"Bob Kickey has been involved locally in the OEM for years, so it's natural he should take a part on the county level," he said. "John Reilly just retired from UPS, and his is a part time job. Freddie is working to help keep one of our biggest companies from leaving Secaucus. That's part of why he's there."
Battle over the school calendar
In a 5 to 4 vote, the Board of Education at its June 14 meeting rejected last year's school calendar that maintained days off for many of the mid-winter holidays, in favor of a lumped week off in February. This goes back to a calendar the schools used for most of the 1990s.
The new calendar provides a week's vacation in February instead of several holidays such as Martin Luther King Jr.'s Birthday, President's Day and Columbus Day. The week break was introduced in the mid-1980s as an energy saving measure, but has since become a boon to the school district that reduces costs in heating and salaries.
Board member Elanore Reinl argued that the extra week off in the middle of the school year put a burden on parents. Parents said that, besides causing scheduling conflicts between parents and kids, the week off also could actually be disruptive to kids, who would be assigned work for the vacation period but would likely get out of sync with classroom habits.
Board member Bill Millevoi, however, disagreed, claiming students learned best in blocks of time and that holidays tended to interrupt the flow.
Schools Superintendent Constantino Scerbo has argued that by lumping many of the holidays into a single week, educators lessened the impact single holidays had on the educational process. They noted the considerable savings the mid-February closing had on expenses at the schools.
"We want to cause the least disruption," Scerbo said. "This schedule has worked well in the past."
Board Member Ed Rittberg said the school system had used that schedule for seven or eight years with only a few complaints.
Board members John Voli, Anthony Rinaldi, Ed Rittberg and Tom Troyer joined Millevoi in fending off two compromise calendar proposals.
Board President Paul Amico urged support for a compromise proposed by Board Member Michael Pesci that would have created a five-day weekend in February, but leave many of traditional holidays unchanged. This raised objections from several board members, saying the compromise - adopted for this year - had disrupted two weeks of schooling instead of one.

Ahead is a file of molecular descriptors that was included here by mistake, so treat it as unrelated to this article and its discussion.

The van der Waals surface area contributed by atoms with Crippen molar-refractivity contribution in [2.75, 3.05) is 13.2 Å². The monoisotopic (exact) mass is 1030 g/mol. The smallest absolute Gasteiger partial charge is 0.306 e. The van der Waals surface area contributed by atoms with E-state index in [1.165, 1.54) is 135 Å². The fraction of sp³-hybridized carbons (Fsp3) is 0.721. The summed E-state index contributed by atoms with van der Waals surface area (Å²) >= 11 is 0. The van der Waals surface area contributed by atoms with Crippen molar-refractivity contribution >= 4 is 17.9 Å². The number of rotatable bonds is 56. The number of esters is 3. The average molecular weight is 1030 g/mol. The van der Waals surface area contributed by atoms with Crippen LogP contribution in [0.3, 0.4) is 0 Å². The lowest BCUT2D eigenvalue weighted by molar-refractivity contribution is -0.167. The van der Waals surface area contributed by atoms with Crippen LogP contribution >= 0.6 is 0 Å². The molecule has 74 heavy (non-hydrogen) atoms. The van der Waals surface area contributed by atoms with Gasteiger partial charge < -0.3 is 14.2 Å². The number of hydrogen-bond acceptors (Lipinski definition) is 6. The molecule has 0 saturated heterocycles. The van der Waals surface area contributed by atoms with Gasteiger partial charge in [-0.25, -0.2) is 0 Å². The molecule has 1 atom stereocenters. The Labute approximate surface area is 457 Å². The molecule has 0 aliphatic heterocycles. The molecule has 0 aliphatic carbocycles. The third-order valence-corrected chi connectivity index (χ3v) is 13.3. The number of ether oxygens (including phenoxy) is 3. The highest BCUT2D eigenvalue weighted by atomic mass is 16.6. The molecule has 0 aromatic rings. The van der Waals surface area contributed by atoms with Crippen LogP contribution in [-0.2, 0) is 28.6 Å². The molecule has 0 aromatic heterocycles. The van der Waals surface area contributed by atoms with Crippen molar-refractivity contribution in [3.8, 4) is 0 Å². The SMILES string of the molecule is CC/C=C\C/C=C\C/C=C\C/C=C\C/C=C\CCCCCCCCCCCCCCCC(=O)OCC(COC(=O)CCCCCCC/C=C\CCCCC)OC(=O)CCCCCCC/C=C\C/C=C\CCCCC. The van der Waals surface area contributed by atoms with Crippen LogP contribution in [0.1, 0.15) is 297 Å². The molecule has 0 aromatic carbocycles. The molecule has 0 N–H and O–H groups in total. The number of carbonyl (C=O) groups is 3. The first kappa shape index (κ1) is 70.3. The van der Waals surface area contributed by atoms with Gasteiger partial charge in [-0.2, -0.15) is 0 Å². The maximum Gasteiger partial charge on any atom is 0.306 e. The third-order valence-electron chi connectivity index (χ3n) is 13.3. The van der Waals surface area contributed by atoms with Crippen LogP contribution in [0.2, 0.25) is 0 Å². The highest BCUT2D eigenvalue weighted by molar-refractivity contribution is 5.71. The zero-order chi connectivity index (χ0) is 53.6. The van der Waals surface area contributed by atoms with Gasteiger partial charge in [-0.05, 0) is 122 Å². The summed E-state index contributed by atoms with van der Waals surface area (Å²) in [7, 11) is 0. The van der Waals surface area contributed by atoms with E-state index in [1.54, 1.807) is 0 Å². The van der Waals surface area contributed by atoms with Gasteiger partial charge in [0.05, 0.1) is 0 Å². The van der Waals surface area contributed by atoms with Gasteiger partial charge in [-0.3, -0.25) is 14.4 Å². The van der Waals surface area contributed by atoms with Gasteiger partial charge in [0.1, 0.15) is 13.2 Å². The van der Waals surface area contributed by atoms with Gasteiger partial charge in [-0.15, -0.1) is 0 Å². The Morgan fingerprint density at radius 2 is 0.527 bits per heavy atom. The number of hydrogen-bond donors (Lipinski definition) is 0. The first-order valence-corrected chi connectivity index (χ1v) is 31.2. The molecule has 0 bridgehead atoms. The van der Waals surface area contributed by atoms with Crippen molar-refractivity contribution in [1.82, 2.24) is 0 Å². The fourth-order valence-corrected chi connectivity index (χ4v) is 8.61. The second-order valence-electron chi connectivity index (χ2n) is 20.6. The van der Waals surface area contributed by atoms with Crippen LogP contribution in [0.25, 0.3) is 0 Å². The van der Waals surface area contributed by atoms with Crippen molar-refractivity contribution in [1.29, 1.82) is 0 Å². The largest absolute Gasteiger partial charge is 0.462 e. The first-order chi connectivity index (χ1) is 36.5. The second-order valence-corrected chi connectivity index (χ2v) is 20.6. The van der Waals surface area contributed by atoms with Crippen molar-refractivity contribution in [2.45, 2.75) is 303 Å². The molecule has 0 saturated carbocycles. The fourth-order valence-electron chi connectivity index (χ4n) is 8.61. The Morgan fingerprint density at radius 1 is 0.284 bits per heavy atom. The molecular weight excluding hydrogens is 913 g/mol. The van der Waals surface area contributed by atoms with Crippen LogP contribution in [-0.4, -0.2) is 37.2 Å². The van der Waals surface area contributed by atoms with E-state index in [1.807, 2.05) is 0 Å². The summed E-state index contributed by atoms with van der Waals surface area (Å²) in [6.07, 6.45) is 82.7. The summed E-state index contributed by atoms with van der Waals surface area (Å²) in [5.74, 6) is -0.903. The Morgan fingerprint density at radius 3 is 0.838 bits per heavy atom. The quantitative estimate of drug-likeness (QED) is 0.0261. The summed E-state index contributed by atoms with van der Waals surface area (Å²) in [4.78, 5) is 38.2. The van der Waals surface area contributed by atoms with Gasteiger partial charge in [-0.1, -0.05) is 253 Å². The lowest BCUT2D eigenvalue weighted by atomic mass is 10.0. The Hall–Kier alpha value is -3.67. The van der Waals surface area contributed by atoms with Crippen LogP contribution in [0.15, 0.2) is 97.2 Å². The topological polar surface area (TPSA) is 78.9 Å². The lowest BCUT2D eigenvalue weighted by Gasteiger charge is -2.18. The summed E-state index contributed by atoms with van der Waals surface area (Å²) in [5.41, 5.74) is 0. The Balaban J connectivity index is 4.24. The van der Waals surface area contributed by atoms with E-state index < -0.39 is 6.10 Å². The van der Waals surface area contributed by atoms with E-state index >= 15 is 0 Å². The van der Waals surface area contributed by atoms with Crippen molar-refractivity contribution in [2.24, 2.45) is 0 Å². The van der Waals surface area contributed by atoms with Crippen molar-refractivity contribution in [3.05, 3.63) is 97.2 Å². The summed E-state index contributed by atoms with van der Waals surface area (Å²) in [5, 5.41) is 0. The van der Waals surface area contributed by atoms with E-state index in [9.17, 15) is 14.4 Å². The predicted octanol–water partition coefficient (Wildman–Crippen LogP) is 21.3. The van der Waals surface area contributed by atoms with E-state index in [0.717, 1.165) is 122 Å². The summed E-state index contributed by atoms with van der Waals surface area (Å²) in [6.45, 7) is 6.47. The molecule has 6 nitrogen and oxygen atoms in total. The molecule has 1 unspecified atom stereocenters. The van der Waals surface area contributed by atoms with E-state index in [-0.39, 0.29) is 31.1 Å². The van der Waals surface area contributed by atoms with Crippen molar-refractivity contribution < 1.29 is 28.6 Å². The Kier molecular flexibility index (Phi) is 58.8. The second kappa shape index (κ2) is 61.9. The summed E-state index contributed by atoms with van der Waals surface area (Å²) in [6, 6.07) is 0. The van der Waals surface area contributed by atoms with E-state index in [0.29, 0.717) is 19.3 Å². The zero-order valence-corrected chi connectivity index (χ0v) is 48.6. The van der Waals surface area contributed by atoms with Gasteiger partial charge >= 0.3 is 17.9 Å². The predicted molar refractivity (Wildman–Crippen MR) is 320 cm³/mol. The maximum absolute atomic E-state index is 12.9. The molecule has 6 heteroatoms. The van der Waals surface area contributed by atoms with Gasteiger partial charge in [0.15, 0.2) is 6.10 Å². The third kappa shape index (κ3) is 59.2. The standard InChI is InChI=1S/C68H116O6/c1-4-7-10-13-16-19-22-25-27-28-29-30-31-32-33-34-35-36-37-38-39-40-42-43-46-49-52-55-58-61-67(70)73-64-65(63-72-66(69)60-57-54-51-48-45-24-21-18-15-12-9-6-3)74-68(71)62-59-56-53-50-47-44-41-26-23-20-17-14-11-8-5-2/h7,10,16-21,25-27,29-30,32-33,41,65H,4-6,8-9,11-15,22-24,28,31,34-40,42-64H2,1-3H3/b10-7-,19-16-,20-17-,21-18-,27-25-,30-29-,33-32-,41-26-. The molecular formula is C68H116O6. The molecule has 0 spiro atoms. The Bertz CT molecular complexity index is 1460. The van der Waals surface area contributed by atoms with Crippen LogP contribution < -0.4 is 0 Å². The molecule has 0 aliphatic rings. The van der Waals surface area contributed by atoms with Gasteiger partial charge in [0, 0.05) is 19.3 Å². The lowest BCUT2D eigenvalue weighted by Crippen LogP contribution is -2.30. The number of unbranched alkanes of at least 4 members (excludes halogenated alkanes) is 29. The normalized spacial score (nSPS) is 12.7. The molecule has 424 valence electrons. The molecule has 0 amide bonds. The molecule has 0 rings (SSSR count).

Voli argued that attendance dropped during that period in Huber Street where his children attend, and though he could not directly attribute these absences to the schedule, he believed a solid week off might help avert attendance problems.
Amico sought to do away with three half-day sessions, making them full days instead. He said the schools still had to open on those days and students would gain from the full day sessions. The proposal, however, was rejected as well by a 5 to 4 vote.
Rittberg asked the board to consider setting a fixed graduation date for the new calendar, claiming that this would improve planning in cases of snow days during the year. Currently, the graduation date isn't known until after the threat of snow closings passes in late spring. He said if snow days aren't used, they could be inserted in as a short holiday around Memorial Day. While his proposal was not adopted at the June 14 meeting, several other board members said they would consider it for the future.
Expansion progress reports
Rinaldi updated progress on expansion of the two elementary schools in the Buildings and Grounds Committee report. Structural work has moved ahead, with roof nearly 90 percent complete as of June 14. Contractors are currently working plumbing and electrical systems as well as framing ceiling. The expansion at Huber Street School, he said, appears to be on schedule. School officials are hoping to have the additional ready for opening day in September.
"There may be a slip in the schedule for Clarendon School," Rinaldi said, citing a delay in shipment schedules for steel as the cause. "We're trying to hold to the original schedule. He said. We won't know if there will be a problem for about four to eight weeks."
He said contractors expect to erect the steel frame within two to three weeks, with other masonry work expected to be done shortly as well.
In requesting the second change order in a month, Rinaldi asked the board to reduce $68,000 from the original $93,000 contract awarded for the purchase of furniture.
At the end of May, the board agreed to pay $25,000 more after contractors uncovered clay problems around the proposed foundation of the expansion at Huber Street School. The new change order requisition, however, would save money, Rinaldi said, noting that the $68,000 would be used to "shop around" for some of the furniture proposed in the originally awarded contract.
"We found we could get a better price by shopping around," Rinaldi said.